The Differences Between Numismatic and Bullion Coins
With precious metals prices as they are many people are feeling very down about their investment. Increasingly I am getting the question “what is the difference between a bullion and a numismatic coin?”
This is a great questions and while many in the precious metals sector implore people to either buy strictly numismatic or strictly bullion, the truth is, as with any investment, strategic diversification is key.
While numismatic coins have received a bad reputation mainly because of dishonest dealers and ignorant customers, many who have purchased these coins have done quite well. The coins have held their premiums much better than bullion coins.
Bullion coins are the more popular bet when it comes to investment and inflation protection. Here are some examples of bullion coins:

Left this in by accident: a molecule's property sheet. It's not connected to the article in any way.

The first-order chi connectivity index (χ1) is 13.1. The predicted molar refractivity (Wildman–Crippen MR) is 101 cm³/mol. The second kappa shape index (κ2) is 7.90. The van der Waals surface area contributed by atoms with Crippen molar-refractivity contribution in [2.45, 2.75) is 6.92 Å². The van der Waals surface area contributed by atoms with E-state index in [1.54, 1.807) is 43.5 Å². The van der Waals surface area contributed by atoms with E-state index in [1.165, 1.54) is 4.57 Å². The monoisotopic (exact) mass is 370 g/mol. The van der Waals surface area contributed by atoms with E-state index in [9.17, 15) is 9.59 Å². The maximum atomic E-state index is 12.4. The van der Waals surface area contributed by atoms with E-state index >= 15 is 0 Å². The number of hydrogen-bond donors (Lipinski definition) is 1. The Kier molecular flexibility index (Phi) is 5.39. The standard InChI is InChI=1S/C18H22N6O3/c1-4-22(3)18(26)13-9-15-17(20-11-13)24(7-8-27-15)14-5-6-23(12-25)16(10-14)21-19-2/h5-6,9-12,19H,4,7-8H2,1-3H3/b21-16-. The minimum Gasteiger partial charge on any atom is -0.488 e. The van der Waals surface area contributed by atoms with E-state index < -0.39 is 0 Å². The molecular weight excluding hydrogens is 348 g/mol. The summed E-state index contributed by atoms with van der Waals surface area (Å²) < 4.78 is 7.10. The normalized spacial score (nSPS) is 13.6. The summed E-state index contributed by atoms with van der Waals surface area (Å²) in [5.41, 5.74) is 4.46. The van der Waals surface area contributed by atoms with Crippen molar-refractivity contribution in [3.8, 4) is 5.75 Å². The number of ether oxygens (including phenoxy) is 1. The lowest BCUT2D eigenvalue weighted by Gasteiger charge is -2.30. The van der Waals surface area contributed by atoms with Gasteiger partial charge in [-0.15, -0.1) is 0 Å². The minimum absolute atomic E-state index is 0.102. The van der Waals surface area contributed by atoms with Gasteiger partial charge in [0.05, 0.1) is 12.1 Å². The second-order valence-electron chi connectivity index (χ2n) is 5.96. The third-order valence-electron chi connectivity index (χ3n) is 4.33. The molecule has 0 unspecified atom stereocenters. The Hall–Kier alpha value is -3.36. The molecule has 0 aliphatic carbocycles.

- U.S. Gold Eagles
- Canadian Gold Maples
- U.S. Silver Eagles
- Canadian Silver Maples
- South African Krugerrands
- 90% Junk Silver (pre-1965 half-dollars, quarters, dimes, etc…)
Semi-numismatic and numismatic coins are collectible coins and they are no longer produced. In many cases they are somewhat rare and are priced for this rarity and not just the bullion content.
Examples of numismatic coins:
- Pre-1933 $20, $10 Eagle coins
- Peace Silver Dollars
- Swiss 20 Francs
- British Sovereigns
Precious metals broker, Don Stott, draws a poignant comparison:
Let’s say you need to drive from Florida to California – at least a 2000 mile trek – and you have the choice of a Model-T Ford or a brand new Cadillac.
While the Model-T is an impressive, beautiful car, it also hails from a bygone era. Indeed, there are only two forward gears and it doesn’t go all that fast. While it would make a great show-car in a parade, it isn’t prepared for your arduous journey.
Numismatics are like the Model-T. Great if you have a nice basis in bullion already. They are a more nuanced investment and with some due diligence